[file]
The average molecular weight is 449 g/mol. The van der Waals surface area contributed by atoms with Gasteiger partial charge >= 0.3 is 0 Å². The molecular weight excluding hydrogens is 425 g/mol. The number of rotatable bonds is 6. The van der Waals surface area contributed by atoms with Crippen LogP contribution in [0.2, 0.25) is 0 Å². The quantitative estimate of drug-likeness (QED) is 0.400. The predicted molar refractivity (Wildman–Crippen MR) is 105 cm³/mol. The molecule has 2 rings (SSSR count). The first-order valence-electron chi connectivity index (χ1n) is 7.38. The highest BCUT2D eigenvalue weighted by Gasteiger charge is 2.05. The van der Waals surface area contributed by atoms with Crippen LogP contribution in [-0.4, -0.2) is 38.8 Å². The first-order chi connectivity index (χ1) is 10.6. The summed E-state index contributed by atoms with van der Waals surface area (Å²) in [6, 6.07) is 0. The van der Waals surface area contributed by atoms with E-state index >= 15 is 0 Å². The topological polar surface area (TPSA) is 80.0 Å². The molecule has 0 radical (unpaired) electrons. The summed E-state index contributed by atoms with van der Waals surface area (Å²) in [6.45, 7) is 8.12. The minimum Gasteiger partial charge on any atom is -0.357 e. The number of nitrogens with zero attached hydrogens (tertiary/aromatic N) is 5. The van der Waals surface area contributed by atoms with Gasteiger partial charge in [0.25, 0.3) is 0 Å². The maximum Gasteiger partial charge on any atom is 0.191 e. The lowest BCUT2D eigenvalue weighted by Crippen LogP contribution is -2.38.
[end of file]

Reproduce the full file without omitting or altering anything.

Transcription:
The average molecular weight is 449 g/mol. The van der Waals surface area contributed by atoms with Gasteiger partial charge >= 0.3 is 0 Å². The molecular weight excluding hydrogens is 425 g/mol. The number of rotatable bonds is 6. The van der Waals surface area contributed by atoms with Crippen LogP contribution in [0.2, 0.25) is 0 Å². The quantitative estimate of drug-likeness (QED) is 0.400. The predicted molar refractivity (Wildman–Crippen MR) is 105 cm³/mol. The molecule has 2 rings (SSSR count). The first-order valence-electron chi connectivity index (χ1n) is 7.38. The highest BCUT2D eigenvalue weighted by Gasteiger charge is 2.05. The van der Waals surface area contributed by atoms with Crippen LogP contribution in [-0.4, -0.2) is 38.8 Å². The first-order chi connectivity index (χ1) is 10.6. The summed E-state index contributed by atoms with van der Waals surface area (Å²) in [6, 6.07) is 0. The van der Waals surface area contributed by atoms with E-state index >= 15 is 0 Å². The topological polar surface area (TPSA) is 80.0 Å². The molecule has 0 radical (unpaired) electrons. The summed E-state index contributed by atoms with van der Waals surface area (Å²) in [6.45, 7) is 8.12. The minimum Gasteiger partial charge on any atom is -0.357 e. The number of nitrogens with zero attached hydrogens (tertiary/aromatic N) is 5. The van der Waals surface area contributed by atoms with Gasteiger partial charge in [0.25, 0.3) is 0 Å². The maximum Gasteiger partial charge on any atom is 0.191 e. The lowest BCUT2D eigenvalue weighted by Crippen LogP contribution is -2.38.